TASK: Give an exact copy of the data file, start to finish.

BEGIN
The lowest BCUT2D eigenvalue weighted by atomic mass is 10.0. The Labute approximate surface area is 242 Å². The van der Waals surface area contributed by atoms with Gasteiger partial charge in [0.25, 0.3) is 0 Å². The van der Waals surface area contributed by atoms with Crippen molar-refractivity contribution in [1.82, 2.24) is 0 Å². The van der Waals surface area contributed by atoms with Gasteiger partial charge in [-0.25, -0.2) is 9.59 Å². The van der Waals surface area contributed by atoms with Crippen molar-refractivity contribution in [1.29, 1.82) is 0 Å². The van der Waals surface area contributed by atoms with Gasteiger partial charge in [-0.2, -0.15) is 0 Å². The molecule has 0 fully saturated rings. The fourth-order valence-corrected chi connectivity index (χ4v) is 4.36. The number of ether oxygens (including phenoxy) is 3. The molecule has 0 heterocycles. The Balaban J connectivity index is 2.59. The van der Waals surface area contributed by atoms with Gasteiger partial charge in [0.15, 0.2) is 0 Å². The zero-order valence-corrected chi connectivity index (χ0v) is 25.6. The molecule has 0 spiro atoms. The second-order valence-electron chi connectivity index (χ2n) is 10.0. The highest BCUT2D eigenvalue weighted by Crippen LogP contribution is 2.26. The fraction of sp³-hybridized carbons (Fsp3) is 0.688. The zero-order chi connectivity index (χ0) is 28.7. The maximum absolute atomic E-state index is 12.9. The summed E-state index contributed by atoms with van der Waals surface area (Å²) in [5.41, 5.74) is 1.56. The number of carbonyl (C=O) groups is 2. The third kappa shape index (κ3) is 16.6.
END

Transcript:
The lowest BCUT2D eigenvalue weighted by atomic mass is 10.0. The Labute approximate surface area is 242 Å². The van der Waals surface area contributed by atoms with Gasteiger partial charge in [0.25, 0.3) is 0 Å². The van der Waals surface area contributed by atoms with Crippen molar-refractivity contribution in [1.82, 2.24) is 0 Å². The van der Waals surface area contributed by atoms with Gasteiger partial charge in [-0.25, -0.2) is 9.59 Å². The van der Waals surface area contributed by atoms with Crippen molar-refractivity contribution in [1.29, 1.82) is 0 Å². The van der Waals surface area contributed by atoms with Gasteiger partial charge in [-0.2, -0.15) is 0 Å². The molecule has 0 fully saturated rings. The fourth-order valence-corrected chi connectivity index (χ4v) is 4.36. The number of ether oxygens (including phenoxy) is 3. The molecule has 0 heterocycles. The Balaban J connectivity index is 2.59. The van der Waals surface area contributed by atoms with Gasteiger partial charge in [0.15, 0.2) is 0 Å². The zero-order valence-corrected chi connectivity index (χ0v) is 25.6. The molecule has 0 spiro atoms. The second-order valence-electron chi connectivity index (χ2n) is 10.0. The highest BCUT2D eigenvalue weighted by Crippen LogP contribution is 2.26. The fraction of sp³-hybridized carbons (Fsp3) is 0.688. The zero-order chi connectivity index (χ0) is 28.7. The maximum absolute atomic E-state index is 12.9. The summed E-state index contributed by atoms with van der Waals surface area (Å²) in [5.41, 5.74) is 1.56. The number of carbonyl (C=O) groups is 2. The third kappa shape index (κ3) is 16.6.